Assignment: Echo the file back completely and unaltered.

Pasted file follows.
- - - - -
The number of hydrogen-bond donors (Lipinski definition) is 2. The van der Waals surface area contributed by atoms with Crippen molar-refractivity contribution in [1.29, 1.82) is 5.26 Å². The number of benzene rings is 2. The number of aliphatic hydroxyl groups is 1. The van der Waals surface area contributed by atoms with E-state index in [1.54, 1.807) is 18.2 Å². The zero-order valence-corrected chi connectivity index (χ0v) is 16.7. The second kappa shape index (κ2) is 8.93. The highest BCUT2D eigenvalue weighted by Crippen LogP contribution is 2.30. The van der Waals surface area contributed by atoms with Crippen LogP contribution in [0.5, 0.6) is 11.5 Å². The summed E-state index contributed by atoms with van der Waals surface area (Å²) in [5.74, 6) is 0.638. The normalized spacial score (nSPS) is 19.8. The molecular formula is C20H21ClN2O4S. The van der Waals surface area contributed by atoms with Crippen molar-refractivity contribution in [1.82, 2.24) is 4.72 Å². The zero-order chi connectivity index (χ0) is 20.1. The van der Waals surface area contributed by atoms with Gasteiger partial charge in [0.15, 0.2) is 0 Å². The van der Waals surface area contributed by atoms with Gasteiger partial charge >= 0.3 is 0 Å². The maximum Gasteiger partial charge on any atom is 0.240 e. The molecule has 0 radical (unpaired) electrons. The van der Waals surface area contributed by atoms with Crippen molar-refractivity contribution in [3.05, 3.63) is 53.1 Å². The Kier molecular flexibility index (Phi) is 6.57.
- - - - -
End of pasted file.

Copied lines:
The number of hydrogen-bond donors (Lipinski definition) is 2. The van der Waals surface area contributed by atoms with Crippen molar-refractivity contribution in [1.29, 1.82) is 5.26 Å². The number of benzene rings is 2. The number of aliphatic hydroxyl groups is 1. The van der Waals surface area contributed by atoms with E-state index in [1.54, 1.807) is 18.2 Å². The zero-order valence-corrected chi connectivity index (χ0v) is 16.7. The second kappa shape index (κ2) is 8.93. The highest BCUT2D eigenvalue weighted by Crippen LogP contribution is 2.30. The van der Waals surface area contributed by atoms with Crippen LogP contribution in [0.5, 0.6) is 11.5 Å². The summed E-state index contributed by atoms with van der Waals surface area (Å²) in [5.74, 6) is 0.638. The normalized spacial score (nSPS) is 19.8. The molecular formula is C20H21ClN2O4S. The van der Waals surface area contributed by atoms with Crippen molar-refractivity contribution in [1.82, 2.24) is 4.72 Å². The zero-order chi connectivity index (χ0) is 20.1. The van der Waals surface area contributed by atoms with Gasteiger partial charge in [0.15, 0.2) is 0 Å². The van der Waals surface area contributed by atoms with Gasteiger partial charge >= 0.3 is 0 Å². The maximum Gasteiger partial charge on any atom is 0.240 e. The molecule has 0 radical (unpaired) electrons. The van der Waals surface area contributed by atoms with Crippen molar-refractivity contribution in [3.05, 3.63) is 53.1 Å². The Kier molecular flexibility index (Phi) is 6.57.